6 Portobello Market, West London

Jessica loves vintage clothes shopping with Becky in Notting Hill and this is the place to go. It’s the world’s largest antiques market, with over 1,000 dealers. On Sundays, Portobello Green has a market selling mainly vintage clothes. Jessica likes to mix up her vintage clothes purchases with finds from High Street stores such as TopShop.

7 Monaco

In Fashion Assassin, Jessica was a guest on board a Russian oligarch’s super yacht, moored in Monaco harbour. She was able to soak up the atmosphere of the highly competitive super rich, but could never let her guard down as she was working undercover. She got to see the ‘off limits’ area of the Grimaldi Palace too – pity she was being chased at the time…

8 Paris

Paris is one of Jessica’s favourite cities for sightseeing and fashion – there’s lots of vintage clothes’ shops and beautiful fashion show venues. Jessica modelled here for Couture Week in Code Red Lipstick – but used it as a ruse to get to the capital city to try and find her private investigator dad who vanished while hunting for a missing scientist.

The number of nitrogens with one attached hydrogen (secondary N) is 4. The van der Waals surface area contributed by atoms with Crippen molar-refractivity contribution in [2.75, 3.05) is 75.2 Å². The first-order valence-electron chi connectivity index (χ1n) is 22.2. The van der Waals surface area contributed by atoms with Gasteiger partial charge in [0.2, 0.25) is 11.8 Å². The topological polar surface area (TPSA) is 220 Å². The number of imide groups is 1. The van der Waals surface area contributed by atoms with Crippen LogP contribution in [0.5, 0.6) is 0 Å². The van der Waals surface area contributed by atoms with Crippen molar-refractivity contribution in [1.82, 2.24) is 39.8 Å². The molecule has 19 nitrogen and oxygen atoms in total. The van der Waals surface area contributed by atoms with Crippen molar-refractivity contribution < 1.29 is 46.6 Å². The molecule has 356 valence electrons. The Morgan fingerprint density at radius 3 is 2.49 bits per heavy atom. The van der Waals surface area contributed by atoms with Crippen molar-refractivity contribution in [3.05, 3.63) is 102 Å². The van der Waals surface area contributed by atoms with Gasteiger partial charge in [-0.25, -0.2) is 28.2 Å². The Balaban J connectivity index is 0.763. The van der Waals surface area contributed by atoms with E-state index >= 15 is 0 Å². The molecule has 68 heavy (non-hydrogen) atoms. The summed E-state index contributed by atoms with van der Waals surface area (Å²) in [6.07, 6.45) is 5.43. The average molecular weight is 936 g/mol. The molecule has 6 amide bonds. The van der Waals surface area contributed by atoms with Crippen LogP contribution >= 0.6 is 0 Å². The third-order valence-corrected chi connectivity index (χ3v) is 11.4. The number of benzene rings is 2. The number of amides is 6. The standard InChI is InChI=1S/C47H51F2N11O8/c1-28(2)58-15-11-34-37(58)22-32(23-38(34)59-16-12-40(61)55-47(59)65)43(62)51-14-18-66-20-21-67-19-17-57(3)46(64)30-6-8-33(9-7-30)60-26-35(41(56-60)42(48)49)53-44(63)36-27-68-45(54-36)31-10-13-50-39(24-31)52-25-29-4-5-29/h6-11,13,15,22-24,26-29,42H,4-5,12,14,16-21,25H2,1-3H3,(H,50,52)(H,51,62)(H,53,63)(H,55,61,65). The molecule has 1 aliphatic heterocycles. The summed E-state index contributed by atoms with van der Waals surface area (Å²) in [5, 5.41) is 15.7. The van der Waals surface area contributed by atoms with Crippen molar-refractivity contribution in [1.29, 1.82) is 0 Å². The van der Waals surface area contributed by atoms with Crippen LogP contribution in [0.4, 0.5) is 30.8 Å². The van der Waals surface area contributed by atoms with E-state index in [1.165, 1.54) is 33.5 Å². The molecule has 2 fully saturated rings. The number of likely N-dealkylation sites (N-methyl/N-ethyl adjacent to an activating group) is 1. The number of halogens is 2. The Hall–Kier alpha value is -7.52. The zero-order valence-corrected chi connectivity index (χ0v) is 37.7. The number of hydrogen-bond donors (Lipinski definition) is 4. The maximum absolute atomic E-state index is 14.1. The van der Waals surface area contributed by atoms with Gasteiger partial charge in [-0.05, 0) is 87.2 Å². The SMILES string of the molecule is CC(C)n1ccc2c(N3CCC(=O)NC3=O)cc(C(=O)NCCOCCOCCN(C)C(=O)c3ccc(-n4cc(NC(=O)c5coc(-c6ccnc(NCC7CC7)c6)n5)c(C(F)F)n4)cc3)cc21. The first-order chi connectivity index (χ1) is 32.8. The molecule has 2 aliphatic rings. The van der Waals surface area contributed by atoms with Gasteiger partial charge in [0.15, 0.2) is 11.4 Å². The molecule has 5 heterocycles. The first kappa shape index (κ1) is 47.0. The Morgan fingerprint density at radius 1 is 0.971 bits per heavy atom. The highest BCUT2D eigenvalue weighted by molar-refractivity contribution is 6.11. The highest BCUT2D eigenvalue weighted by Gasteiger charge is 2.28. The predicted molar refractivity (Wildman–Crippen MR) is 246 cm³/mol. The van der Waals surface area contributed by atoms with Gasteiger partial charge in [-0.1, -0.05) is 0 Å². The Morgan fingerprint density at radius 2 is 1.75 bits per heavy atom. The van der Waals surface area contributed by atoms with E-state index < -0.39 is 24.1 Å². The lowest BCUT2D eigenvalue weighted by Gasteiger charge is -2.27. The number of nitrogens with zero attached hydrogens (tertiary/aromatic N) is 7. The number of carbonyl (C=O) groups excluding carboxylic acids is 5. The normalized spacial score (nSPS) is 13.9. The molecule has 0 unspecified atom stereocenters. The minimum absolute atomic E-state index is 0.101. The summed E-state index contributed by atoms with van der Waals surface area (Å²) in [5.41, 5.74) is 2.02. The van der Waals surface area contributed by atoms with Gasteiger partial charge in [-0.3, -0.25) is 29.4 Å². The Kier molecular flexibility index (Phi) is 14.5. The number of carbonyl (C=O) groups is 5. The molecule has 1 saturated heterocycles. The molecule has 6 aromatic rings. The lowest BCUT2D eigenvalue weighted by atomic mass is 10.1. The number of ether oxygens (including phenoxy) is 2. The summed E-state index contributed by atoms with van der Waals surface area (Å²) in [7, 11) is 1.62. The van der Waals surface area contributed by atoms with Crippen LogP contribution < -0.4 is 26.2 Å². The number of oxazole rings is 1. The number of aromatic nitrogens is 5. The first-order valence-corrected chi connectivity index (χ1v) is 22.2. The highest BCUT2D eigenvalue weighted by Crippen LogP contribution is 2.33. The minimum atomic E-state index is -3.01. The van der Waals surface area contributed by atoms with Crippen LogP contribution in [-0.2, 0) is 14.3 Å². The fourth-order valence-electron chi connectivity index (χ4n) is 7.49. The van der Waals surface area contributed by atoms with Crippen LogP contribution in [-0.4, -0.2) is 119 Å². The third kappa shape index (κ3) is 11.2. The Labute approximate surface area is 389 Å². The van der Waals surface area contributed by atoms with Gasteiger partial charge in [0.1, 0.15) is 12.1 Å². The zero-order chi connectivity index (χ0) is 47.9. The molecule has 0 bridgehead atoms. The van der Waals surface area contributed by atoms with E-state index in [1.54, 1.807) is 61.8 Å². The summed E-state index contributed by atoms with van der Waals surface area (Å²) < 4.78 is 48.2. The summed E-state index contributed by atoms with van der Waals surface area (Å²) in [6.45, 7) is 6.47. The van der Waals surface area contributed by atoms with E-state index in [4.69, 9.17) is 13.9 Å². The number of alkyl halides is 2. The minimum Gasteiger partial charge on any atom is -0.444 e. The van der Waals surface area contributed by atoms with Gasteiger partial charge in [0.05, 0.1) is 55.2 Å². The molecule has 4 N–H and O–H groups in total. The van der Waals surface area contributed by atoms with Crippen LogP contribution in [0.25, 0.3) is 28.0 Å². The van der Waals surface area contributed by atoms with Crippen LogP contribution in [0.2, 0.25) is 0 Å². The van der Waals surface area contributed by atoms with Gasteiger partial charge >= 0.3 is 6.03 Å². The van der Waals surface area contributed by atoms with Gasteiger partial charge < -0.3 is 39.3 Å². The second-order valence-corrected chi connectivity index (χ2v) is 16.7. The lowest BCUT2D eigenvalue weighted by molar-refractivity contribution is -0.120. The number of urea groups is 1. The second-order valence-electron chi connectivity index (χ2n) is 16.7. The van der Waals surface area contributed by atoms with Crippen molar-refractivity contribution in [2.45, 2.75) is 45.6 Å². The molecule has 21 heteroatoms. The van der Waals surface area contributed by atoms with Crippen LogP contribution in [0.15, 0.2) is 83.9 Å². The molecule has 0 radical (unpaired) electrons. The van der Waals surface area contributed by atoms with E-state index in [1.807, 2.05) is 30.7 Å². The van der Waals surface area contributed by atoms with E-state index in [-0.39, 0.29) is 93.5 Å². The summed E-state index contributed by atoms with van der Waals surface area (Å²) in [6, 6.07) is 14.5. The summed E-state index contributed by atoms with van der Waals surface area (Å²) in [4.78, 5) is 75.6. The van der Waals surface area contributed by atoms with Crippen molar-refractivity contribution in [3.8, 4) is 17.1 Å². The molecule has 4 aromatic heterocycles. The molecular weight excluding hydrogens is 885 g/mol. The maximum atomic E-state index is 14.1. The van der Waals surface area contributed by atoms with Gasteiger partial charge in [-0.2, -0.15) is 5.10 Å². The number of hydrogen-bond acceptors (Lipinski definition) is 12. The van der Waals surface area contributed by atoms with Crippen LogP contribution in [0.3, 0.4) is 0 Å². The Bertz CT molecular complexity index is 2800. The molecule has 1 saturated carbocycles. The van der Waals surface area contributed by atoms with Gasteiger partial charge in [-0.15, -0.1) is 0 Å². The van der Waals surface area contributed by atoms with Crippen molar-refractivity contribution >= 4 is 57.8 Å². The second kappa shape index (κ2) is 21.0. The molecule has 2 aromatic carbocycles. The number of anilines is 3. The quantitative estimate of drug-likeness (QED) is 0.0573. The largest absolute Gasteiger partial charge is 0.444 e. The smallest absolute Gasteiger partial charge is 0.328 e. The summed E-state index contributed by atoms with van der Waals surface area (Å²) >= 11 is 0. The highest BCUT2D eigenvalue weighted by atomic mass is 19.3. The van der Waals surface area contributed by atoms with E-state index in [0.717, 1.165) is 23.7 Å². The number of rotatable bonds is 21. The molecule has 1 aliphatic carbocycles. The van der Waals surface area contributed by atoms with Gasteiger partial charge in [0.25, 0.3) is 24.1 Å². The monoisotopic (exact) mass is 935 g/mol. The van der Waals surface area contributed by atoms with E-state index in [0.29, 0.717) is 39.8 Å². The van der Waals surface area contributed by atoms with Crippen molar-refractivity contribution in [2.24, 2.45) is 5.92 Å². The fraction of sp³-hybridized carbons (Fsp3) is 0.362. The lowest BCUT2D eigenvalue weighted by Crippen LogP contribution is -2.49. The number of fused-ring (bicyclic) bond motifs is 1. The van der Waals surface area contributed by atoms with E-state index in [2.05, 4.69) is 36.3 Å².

9 New York

Jessica visits this amazing city in Fashion Assassin – she’s been handpicked by a top photographer to appear in a fashion spread alongside rising star, Kat Ingorokva. The photoshoot is on top of the Flatiron Building in Manhatten – one of the tallest buildings in the city. She also gets ‘invited’ to lunch at the luxury hotel, the Waldorf Astoria, where a nasty surprise awaits her.

10 Cornwall

Jessica often holidays here with her dad and the place will always have fond memories for her. Great beaches, surfing and cream teas – and no-one trying to kill her or set her up for a crime she didn’t commit. The perfect getaway for a spy. There’s probably a few holidaying there this summer…